GPON can play a key role in the smart grid, explained Justin Harrison, a licensed professional engineer with Alabama Power, a subsidiary of Southern Company, in a presentation at the Adtran Connect event in Huntsville, Alabama yesterday.

Alabama Power’s GPON smart grid strategy was to use the technology to connect automated devices including “reclosers” deployed in the company’s power distribution network to improve network uptime.

“It’s a big win for us,” Harrison said.

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As Harrison explained, power distribution systems traditionally were comprised of substations that fed main lines which fed branches feeding individual customers. If a tree were to fall, taking down a main line, the power company would have to cut power to everyone on that line to prevent damage to the system.

More recently, companies such as Alabama Power installed reclosers along the lines, which can be used to cut power to just a portion of the line to minimize the impact of a line cut. This system works by polling the automated devices every six seconds but according to Harrison, “when you’re talking about an electric fault, six seconds is an eternity.”

Justin Harrison

GPON Smart Grid Architecture
A better approach, and the one used in Alabama Power’s smart grid deployment, is to enable peer-to-peer communications among automated devices.

“As you deploy more and more automated devices, you want them to talk to each other very quickly,” said Harrison. Enabling that requires a point-to-multipoint communications architecture — an architecture that Alabama Power achieved by deploying GPON equipment from Adtran.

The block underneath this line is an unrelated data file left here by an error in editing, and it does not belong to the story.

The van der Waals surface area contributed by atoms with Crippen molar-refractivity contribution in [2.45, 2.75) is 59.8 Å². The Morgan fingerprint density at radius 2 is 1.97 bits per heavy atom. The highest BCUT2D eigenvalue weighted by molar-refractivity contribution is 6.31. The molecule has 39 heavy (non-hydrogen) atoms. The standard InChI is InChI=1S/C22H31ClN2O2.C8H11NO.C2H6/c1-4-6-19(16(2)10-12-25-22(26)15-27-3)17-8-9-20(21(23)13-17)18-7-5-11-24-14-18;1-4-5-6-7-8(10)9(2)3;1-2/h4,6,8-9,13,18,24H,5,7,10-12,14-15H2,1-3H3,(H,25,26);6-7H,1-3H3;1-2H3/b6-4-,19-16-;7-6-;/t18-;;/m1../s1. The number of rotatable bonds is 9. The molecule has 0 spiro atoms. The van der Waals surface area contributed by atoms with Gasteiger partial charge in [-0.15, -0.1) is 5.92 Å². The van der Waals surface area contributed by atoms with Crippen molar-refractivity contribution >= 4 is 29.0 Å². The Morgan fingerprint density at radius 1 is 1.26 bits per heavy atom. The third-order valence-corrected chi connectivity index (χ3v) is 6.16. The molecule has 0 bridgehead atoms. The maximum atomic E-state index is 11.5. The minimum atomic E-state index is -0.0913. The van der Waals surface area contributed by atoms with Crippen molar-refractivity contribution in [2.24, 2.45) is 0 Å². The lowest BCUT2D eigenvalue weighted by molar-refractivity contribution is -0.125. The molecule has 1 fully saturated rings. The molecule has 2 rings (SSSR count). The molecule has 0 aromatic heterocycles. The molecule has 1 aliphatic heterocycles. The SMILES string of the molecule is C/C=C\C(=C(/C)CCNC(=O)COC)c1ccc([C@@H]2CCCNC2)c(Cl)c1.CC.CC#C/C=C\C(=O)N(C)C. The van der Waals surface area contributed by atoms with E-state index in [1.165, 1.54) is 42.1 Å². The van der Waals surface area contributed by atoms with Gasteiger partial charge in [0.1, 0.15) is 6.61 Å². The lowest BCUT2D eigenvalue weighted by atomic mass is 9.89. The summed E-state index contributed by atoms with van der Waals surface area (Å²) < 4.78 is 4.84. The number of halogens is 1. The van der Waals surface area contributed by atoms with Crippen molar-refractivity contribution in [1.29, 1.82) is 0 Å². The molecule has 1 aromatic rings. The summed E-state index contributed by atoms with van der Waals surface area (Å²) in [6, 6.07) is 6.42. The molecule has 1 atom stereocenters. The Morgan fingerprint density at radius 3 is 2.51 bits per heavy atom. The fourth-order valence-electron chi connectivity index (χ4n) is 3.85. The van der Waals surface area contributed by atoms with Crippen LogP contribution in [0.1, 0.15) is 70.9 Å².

Telecompetitor readers will be most familiar with GPON in residential deployments in which fiber to a neighborhood splitter feeds fibers to individual homes. As Harrison explained, the individual fibers in the Alabama Power installation instead feed individual automated devices.

“There is an ONT at each device,” he said.

The power company’s smart grid architecture also ties main lines to additional substation feeders so that customers beyond the point of a line cut can be switched to a different substation almost instantaneously by the automated devices that communicate with one another.

Harrison pointed to a hypothetical example of how this architecture could minimize the impact of a line cut requiring 402 minutes to repair. Power companies are measured by customer minutes interrupted (CMI), he explained—a number calculated by multiplying the duration of the outage by the number of customers affected.

In the example outage, the smart grid system was able to isolate the impact of the outage to just two customers, in comparison with 237 who would have been impacted using the traditional approach. This, in turn, would reduce the CMI from 95,274 to 804.

XGS-PON to the Rescue
Alabama Power wanted to use the fiber network it installed to support the smart grid to also interconnect the company’s business and engineering offices. But a key concern was that the smart grid traffic should not be mixed with corporate traffic.

“Security is the biggest issue,” Harrison said.

The solution was to do an XGS-PON overlay on top of the GPON network. This technology uses a separate wavelength to provide 10 Gbps connectivity that is completely separate from the smart grid traffic.

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